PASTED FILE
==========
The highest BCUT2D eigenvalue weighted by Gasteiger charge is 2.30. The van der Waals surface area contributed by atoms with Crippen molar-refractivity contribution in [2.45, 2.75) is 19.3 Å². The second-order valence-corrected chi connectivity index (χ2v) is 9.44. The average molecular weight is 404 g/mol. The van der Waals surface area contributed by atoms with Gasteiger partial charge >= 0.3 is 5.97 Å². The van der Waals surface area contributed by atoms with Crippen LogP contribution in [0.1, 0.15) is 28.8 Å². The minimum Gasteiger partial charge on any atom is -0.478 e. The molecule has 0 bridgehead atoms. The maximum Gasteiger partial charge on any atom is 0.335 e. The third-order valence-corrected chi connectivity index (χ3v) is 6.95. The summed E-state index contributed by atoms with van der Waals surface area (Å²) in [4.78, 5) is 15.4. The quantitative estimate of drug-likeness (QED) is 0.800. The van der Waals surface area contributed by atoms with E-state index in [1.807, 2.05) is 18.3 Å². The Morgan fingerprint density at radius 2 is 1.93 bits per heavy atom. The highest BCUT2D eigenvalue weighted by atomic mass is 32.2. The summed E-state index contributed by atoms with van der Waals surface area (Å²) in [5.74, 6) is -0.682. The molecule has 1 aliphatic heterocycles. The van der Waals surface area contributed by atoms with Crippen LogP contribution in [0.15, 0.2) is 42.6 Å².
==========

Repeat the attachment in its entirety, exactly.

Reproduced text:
The highest BCUT2D eigenvalue weighted by Gasteiger charge is 2.30. The van der Waals surface area contributed by atoms with Crippen molar-refractivity contribution in [2.45, 2.75) is 19.3 Å². The second-order valence-corrected chi connectivity index (χ2v) is 9.44. The average molecular weight is 404 g/mol. The van der Waals surface area contributed by atoms with Gasteiger partial charge >= 0.3 is 5.97 Å². The van der Waals surface area contributed by atoms with Crippen LogP contribution in [0.1, 0.15) is 28.8 Å². The minimum Gasteiger partial charge on any atom is -0.478 e. The molecule has 0 bridgehead atoms. The maximum Gasteiger partial charge on any atom is 0.335 e. The third-order valence-corrected chi connectivity index (χ3v) is 6.95. The summed E-state index contributed by atoms with van der Waals surface area (Å²) in [4.78, 5) is 15.4. The quantitative estimate of drug-likeness (QED) is 0.800. The van der Waals surface area contributed by atoms with E-state index in [1.807, 2.05) is 18.3 Å². The Morgan fingerprint density at radius 2 is 1.93 bits per heavy atom. The highest BCUT2D eigenvalue weighted by atomic mass is 32.2. The summed E-state index contributed by atoms with van der Waals surface area (Å²) in [5.74, 6) is -0.682. The molecule has 1 aliphatic heterocycles. The van der Waals surface area contributed by atoms with Crippen LogP contribution in [0.15, 0.2) is 42.6 Å².